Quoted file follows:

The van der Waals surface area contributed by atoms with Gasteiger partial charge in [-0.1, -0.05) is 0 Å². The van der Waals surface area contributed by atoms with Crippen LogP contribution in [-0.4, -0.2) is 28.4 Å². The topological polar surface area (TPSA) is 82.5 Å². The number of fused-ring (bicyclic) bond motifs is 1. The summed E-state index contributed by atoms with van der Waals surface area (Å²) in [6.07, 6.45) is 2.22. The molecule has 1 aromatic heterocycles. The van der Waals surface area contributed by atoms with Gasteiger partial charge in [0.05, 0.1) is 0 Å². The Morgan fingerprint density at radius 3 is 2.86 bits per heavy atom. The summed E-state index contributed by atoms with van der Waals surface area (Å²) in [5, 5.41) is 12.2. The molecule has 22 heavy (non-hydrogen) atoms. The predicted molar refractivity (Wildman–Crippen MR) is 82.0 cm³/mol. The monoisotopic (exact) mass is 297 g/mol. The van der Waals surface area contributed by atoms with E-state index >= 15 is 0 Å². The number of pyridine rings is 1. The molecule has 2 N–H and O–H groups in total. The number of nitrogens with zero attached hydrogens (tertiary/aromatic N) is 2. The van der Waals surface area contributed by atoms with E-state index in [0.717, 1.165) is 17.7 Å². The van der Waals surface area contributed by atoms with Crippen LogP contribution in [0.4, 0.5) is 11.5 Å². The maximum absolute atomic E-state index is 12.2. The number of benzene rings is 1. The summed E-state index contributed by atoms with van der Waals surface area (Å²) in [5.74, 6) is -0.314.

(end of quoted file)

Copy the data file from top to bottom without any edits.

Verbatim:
The van der Waals surface area contributed by atoms with Gasteiger partial charge in [-0.1, -0.05) is 0 Å². The van der Waals surface area contributed by atoms with Crippen LogP contribution in [-0.4, -0.2) is 28.4 Å². The topological polar surface area (TPSA) is 82.5 Å². The number of fused-ring (bicyclic) bond motifs is 1. The summed E-state index contributed by atoms with van der Waals surface area (Å²) in [6.07, 6.45) is 2.22. The molecule has 1 aromatic heterocycles. The van der Waals surface area contributed by atoms with Gasteiger partial charge in [0.05, 0.1) is 0 Å². The Morgan fingerprint density at radius 3 is 2.86 bits per heavy atom. The summed E-state index contributed by atoms with van der Waals surface area (Å²) in [5, 5.41) is 12.2. The molecule has 22 heavy (non-hydrogen) atoms. The predicted molar refractivity (Wildman–Crippen MR) is 82.0 cm³/mol. The monoisotopic (exact) mass is 297 g/mol. The van der Waals surface area contributed by atoms with E-state index >= 15 is 0 Å². The number of pyridine rings is 1. The molecule has 2 N–H and O–H groups in total. The number of nitrogens with zero attached hydrogens (tertiary/aromatic N) is 2. The van der Waals surface area contributed by atoms with E-state index in [0.717, 1.165) is 17.7 Å². The van der Waals surface area contributed by atoms with Crippen LogP contribution in [0.4, 0.5) is 11.5 Å². The maximum absolute atomic E-state index is 12.2. The number of benzene rings is 1. The summed E-state index contributed by atoms with van der Waals surface area (Å²) in [5.74, 6) is -0.314.